would secure California her quota.
Thomas said that the reservoir site tak
ing its supply from the San Joaquin and
Kings "rivers was too expensive for the
present, as the amount now available for
use in California' was less than $2,000,000.
It was hoped that he Legislature at its
next session would re-enact Senate bill
No. 7, -with slight modifications, and that,
with the co-operation ; of the. national
Government, the. construction; of storage
reservoirs might soon be commenced. He
said: - ¦ '¦"' . "
P"] f*S HB imim " nent destruction of the
1 -forests of California and measures
2 to prevent such destruction formed
**' the theme which engaged the at-
T. C. Friedlander sai£ that the associa
tion was already on record in favor of
protecting . the forests to • preserve the
headwaters of the rivers of California.
W. H. Mills made an extended speech,
just before the noon recess, in which he
exhaustively reviewed the legal and oth
er conditions relating to the forests of
California on the public domain. He said
that the forests ought all to-be reserved
from sale by, the Government. This was
a very different proposition from the
creation of forest reserves, and "there has
been misapprehension throughout the
State concerning the distinction between
the two. Under the control of the Gov
ernment the forests would be forever a
Eource of prosperity to California; private
ownership meant private greed and de
struction to the forests. . Denuded and
desert-mountains would look down upon
deserts in the valleys -.and,, in place of
smiling agricultural hinds there would be
only a vast /arid waste. '
Mills, next ~of. the; vandalism
which iis destroying '.the. forests on the
west flank.of the Sierras. ••It v would be
the erimo »bf ignorance and the brutality
of barbarism," he said, "to continue this
policy."
. . Mills paid some attention to the move
ment in Plumas County of certain par
ties to have the forests pass into the
hands of private owners because they
thought jthat private ownership- would
bring the establishment of .industries by
which the County would be benefited. "If
General N. P. Chipman spoke in favor
of. having the forest lands in a large
area- reserved by the j national Govern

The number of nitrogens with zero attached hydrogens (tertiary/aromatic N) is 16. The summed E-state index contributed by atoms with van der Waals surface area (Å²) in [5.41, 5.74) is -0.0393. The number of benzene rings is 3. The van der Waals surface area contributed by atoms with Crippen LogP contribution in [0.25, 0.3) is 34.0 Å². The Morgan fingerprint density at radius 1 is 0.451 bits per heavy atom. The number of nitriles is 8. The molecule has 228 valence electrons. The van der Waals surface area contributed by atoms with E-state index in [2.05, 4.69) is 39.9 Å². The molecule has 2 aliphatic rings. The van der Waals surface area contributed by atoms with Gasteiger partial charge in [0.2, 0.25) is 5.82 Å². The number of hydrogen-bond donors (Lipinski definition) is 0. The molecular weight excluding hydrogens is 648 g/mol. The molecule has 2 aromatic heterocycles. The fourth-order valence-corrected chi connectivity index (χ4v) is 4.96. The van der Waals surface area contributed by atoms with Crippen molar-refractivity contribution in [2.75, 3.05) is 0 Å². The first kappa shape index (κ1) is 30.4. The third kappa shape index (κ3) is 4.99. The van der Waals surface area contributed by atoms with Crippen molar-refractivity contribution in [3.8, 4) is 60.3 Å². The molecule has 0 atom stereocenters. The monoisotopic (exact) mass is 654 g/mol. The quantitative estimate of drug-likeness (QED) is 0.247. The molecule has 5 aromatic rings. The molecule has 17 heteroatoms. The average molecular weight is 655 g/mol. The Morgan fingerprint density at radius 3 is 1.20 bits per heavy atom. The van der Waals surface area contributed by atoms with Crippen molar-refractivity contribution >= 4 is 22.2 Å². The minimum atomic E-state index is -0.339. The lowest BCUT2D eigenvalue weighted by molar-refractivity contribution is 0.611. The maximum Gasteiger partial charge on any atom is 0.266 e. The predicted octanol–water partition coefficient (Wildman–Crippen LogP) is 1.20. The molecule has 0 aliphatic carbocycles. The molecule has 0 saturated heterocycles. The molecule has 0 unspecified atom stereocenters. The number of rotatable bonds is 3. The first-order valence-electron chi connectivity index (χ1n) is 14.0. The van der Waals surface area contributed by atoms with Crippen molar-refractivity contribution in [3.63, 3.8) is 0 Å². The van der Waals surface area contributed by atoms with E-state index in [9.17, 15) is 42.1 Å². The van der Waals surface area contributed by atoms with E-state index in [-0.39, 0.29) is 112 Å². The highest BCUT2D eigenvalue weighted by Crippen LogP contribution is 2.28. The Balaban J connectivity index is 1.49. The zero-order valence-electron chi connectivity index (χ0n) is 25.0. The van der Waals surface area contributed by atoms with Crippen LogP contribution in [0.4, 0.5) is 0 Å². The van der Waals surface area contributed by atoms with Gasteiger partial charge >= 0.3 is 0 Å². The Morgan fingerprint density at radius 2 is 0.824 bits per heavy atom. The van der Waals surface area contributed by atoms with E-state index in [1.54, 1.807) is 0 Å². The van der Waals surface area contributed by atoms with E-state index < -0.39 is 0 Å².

ment from sale.
Chief Justice Beatty was elected presi
dent upon the nomination of William
Thomas, the retiring -president;^William
Thomas was elected first vice president;
Arthur. R. Briggs and J. B. Llppincott,
respectively, second and third vice presi
dents; T. C. Frledlander secretary; F. W.
Dohrmann treasurer.
SPEAKS OF VANDALISM.
States is in hearty co-operation with the ob
jects of this association. He P« mlse <* *° &*£
the matter his personal attention and this
promise he baa kept, *•_»• . taT tJ!f?f?" °f t d
correspondence -with the Interior Depa rt men£
based upon our interview with him. I am
impressed with the fact that he »f_»"*S n ?
of those men who forgets little thtaKS. and^I
feel confident that we will hear further aiiq,
favorably from our interview.
Notice was feiven of the bills that the
association .will present'. to; the. Legisla
tures These Include' measures for tne
establishment of a State forestry system,
for the reservation of all denuded lands
purchased by the State for delinquent
taxes and for the annual purchase of de
nuded lands. Thomas expressed" the opin
ion that State ownership and maintenance
of a forest reserve is the only way to off
set the rapid denudation of timber lands
held to private ownership. Bills will be
presented* to the "Legislature; by other
bodies as follows: By the Calif orriia Club-
Asking for an appropriation of $25,000 to
establish and maintain a school of for
estry in the University of California; by
the California JOners' Association—Ask
ing -for $50,000 tcf establish a forest fire
patrol; by the California Water and For
est' 'Association — Providing " for anrannual
appropriation of at least $50,000 exclusive
of the salaries and j expenses • of the ¦ en
gineers provided for in the irrigation- bill;
possibly by those intersted in the Big
Basin Park— to provide for the mainten
ance and beautlncation of the park.
In view; of these many prospective ap
propriations the appointment of a com
mittee of three was urged to meet com
mittees of other organizations which have
the same objects in view to agree, before
January 1. upon some bill or bills that
will further the joint interest of all and!
.which will^e. reasonable in the demands
upon -the gJtate ; treasury. The organiza
tions from which - co-operation is hotjed
are the California Miners' AssoclaTOn,
the California - Club, the Sempervirens
Club and the Native Sons of the Qolden
West. .
In concluding his report Thomas said
that the proofs that the Water and Forest
Association had not wasted its time were
found in the passage of the national irri
gation bill; the important planks in the
two State political platforms; the with
drawal from sale of a large area of frfrest
land,- and the promise of co-operation by
the Native Sons.
|-HROM the fact that only 14,167 persons Meemed
J— < it worth while to vote on the eight charter
A amendments submitted to the people on Thurs-;
day it is V quite evident that '• in. this city at any rate,
there is not enough popular interest :in 'municipal
matters to make it expedient to undertake govern
mental control of public utilities. or to venture^ far
in submitting questions of legislation to the popu
lar vote. Since' a combination of ;so many and £><
varied amendments proposed at one election failed
to bring to the polls more than one voter out of five,
it is clear that the mass of the people are averse to
mixing politics with their private business. They
are willing to rouse themselves to elect a municipal
government, but having elected it they desire to be
bothered no further.
. The prevalent popular indifference to special elec
tions would be fraught with great danger were such i.